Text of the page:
Home Radiation These monitors across Lane County help track air quality

These monitors across Lane County help track air quality


If Lane County has a bad air day, at least one of the eight machines will know.

The Lane Regional Air Protection Agency, the state’s only local air quality agency, constantly deciphers the results of eight monitors to determine when investigations and warnings are needed. These monitors help keep county air within federal standards by tracking common pollutants and, in some cases, toxins that are not federally regulated.

“Having this monitoring data available in a way that is easily accessible, for the public, allows them to take action to reduce exposure and protect their health,” said LRAPA spokesperson Travis Knudsen. “The other benefit is that we can demonstrate to the federal government that our air quality is meeting standards or, if not, how it is improving.”

LRAPA’s primary source of air quality data comes from its monitors, which are located at sites across the county chosen based on criteria such as population density, wind patterns and areas of concern.

Monitoring of different pollutants

LRAPA monitors mainly monitor the presence of ozone and fine particles in the air, pollutants largely created respectively by vehicle traffic and wood combustion. Inhaling amounts of particulates and ozone is harmful.

“The number one pollutant concern in our region has been particulates,” said Lance Giles, LRAPA’s air monitoring and data quality coordinator. “Ozone in our area is only a summer issue. We monitor from early May to late September.”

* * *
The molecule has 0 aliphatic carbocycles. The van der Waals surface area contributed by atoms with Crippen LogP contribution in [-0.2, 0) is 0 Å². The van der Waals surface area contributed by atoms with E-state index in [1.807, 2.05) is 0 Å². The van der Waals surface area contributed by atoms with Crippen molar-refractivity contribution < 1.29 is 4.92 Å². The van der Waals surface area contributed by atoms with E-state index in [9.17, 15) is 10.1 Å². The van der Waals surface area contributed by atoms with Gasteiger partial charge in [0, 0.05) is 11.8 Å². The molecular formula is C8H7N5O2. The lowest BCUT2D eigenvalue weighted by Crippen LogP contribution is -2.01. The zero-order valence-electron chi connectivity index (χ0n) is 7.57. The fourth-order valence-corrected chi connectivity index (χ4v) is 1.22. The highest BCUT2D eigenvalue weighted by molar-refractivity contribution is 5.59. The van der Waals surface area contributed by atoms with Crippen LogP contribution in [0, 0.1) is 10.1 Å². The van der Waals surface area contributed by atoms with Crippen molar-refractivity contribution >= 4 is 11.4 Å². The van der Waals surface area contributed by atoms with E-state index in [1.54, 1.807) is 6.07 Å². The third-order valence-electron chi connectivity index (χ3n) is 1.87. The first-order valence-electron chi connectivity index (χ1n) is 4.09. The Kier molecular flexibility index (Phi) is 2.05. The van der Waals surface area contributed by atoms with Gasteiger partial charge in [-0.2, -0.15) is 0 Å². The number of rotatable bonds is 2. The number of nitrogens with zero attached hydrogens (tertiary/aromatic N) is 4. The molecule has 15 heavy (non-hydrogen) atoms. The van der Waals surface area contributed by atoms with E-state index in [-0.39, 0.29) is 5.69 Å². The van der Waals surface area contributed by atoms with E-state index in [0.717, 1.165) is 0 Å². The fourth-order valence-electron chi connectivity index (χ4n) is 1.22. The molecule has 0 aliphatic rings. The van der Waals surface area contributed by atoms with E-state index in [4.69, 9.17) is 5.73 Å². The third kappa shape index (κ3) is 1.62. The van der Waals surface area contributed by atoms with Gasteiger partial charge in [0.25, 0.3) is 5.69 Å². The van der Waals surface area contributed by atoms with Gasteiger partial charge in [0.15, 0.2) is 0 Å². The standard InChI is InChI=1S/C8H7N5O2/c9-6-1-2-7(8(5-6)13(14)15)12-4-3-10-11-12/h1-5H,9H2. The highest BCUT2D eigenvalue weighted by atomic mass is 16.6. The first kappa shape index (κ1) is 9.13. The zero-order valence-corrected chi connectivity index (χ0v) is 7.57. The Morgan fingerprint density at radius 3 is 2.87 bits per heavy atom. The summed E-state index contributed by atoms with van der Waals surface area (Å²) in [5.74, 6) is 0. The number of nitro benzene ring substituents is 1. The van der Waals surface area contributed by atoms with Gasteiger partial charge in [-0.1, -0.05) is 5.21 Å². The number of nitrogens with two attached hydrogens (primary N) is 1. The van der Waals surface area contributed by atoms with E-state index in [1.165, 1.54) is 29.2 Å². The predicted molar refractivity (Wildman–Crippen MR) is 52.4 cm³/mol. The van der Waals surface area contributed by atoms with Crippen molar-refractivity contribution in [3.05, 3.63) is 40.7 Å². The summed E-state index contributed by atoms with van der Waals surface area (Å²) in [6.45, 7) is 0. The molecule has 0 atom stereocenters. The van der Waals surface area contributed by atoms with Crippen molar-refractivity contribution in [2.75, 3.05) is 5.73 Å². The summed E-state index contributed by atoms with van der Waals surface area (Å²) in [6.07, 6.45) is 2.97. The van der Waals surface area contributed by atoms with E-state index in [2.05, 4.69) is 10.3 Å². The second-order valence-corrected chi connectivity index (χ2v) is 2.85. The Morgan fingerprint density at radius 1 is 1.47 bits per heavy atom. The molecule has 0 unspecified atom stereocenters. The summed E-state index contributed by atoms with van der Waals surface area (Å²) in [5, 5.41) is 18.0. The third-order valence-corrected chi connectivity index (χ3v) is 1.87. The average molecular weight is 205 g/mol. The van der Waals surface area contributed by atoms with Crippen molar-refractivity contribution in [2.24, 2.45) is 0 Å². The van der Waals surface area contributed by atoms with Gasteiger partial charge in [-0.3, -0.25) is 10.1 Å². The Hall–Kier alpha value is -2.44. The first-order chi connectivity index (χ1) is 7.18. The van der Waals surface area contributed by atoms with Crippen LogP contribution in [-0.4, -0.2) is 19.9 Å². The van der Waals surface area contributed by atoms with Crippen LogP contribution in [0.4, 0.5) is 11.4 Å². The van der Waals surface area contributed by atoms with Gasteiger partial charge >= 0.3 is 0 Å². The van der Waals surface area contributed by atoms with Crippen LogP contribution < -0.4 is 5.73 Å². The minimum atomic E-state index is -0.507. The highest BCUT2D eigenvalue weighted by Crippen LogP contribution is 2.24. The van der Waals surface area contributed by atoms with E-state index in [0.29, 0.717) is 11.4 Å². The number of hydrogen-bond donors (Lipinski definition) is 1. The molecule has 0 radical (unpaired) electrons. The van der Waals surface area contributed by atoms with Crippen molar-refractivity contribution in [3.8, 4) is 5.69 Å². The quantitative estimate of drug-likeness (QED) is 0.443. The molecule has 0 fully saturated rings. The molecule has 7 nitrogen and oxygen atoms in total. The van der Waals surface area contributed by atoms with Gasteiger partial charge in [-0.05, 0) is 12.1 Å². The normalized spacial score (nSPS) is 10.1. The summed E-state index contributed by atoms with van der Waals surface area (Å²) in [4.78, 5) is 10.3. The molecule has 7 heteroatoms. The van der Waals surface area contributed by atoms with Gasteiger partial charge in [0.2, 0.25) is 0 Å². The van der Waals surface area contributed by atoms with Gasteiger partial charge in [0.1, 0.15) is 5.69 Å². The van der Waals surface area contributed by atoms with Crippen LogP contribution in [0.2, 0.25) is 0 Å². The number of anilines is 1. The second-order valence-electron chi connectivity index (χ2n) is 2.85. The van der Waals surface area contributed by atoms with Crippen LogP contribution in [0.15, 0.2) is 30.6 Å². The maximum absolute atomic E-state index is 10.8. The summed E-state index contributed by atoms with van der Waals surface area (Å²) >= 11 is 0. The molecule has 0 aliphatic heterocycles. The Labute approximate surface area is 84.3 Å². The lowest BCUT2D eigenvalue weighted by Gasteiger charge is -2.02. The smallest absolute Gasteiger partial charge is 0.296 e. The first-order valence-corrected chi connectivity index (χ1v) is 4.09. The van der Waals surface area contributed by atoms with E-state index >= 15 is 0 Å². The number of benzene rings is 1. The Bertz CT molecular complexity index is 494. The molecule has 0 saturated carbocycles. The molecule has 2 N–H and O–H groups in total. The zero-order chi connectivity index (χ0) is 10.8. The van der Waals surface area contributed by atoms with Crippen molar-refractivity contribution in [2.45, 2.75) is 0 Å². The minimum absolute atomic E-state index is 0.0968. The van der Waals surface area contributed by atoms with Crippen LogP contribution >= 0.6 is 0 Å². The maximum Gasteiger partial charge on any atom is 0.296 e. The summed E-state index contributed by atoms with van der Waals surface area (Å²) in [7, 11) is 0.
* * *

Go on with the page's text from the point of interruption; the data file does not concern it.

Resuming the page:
The fine particles, called PM 2.5, have a size easily absorbed by inhalation and difficult to dislodge.

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Seven LRAPA monitoring sites monitor the presence of PM 2.5 in the air. The monitors are equipped with two devices that regularly take samples of ambient air and test them.

Nephelometers illuminate the air sucked in to measure the amount reflected.

“The dirtier the air, the more signals it receives,” Giles said.

A beta attenuation monitor collects particles on a strip of tape which is struck by radiation. It measures fine particles by reading the amount of radiation that can pass through the adhesive tape.

“The more particles on the strip, the less beta radiation gets through,” he said.

LRAPA also deployed 90 PurpleAir sensors throughout the county. Smaller, cheaper monitors collect air quality data from particles in more localized areas.

LRAPA’s ozone monitors are fewer in number, largely located in places where the agency expects the pollutant to have the most impact. Although ozone is usually only a problem on sunny, warm days, it is not always locally created and can drift downwind from its source.

There are two ozone monitors: one in Saginaw and one in Amazon Park in Eugene.

“On weekends and holidays the levels will drop because there aren’t the same traffic patterns,” Giles said. “Their location depends on where we think the ozone is going to circulate.”

Ozone devices are about the size of a stereo and draw ambient air through a Teflon probe into an instrument that uses a light source to measure ozone three times per minute.